Aid Stations – Standard fare or anything special to know about the aid stations in terms of what’s available or when?

There are no designated aid stations with the exception of certain legs that particularly call for them. Carry water with you if you think you’ll need it or if the leg can be accessed by van, have your team supply you with water, energy chews, or whatever else you might want or need. Our team often asks our runner this question at least once, sometimes more if the leg is particularly demanding. More often than not we stop along the way in order to supply our runner with water or anything else they need.

Weather and typical race conditions

Usually it is pretty sunny and warm. We did encounter some rain this year, which was a welcome sight considering the wildfires in the area. There was even some fair share of overcast particularly in the morning which actually made for some pleasant running conditions. It would usually burn off in the afternoon but the cloud cover also kept in the heat we received in the day, which made for overnight temperatures that weren’t too cold as we were out running in the night.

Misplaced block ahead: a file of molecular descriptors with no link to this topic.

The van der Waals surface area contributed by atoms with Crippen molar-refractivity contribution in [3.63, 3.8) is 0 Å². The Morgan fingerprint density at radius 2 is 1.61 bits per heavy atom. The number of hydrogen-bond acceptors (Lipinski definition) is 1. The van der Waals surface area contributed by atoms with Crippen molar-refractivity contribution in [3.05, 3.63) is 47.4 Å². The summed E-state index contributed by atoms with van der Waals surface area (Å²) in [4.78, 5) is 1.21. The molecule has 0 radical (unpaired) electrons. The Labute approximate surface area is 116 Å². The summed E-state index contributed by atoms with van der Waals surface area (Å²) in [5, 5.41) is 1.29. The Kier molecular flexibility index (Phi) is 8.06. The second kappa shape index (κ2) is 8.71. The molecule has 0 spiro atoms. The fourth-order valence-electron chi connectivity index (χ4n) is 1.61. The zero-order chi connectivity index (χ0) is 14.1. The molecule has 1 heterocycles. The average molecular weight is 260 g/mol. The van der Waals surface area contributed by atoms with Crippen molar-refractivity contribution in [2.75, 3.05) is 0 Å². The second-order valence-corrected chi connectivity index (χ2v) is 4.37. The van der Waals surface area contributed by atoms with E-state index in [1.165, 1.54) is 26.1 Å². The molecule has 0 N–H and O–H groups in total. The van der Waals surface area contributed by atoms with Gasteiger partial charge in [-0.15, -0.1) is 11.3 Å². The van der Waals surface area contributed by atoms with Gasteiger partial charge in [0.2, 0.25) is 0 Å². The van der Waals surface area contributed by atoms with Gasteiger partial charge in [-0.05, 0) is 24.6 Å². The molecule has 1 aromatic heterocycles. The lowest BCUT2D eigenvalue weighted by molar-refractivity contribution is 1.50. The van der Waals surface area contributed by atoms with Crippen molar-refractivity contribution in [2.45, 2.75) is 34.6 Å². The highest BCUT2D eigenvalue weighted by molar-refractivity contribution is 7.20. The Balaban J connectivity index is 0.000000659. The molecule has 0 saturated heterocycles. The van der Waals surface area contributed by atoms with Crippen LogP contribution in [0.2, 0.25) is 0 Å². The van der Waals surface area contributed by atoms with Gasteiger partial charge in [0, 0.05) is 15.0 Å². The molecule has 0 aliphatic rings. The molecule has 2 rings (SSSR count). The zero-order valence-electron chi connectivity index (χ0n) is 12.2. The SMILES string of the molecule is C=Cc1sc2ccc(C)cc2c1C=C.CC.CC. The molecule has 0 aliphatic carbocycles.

Gear – Did you need anything special or is there anything you’d recommend for the next runner?

Everyone needs to have a headlamp/flashlight and reflective vest with them in order to participate. They ask for 12 vests and a minimum 2 headlamps or flashlights at team check-in on Thursday night. You may have designated vests with the flashing red lights that people swap around to run in but your personal reflective vest will come in use whenever you’re not running but you step out of the van. Not to mention you’ll run with your personal headlamp or flashlight. Like how it is recommended to have different running clothes for each leg, you may want to bring multiple pairs of running shoes (like a pair of flats or a trail shoe in addition to standard trainers), if not, then a minimum of one pair of running shoes and a pair of sandals for when you aren’t running (which is a good idea regardless of how many pairs of running shoes you bring).

Spectators – Is this a friendly course for your friends?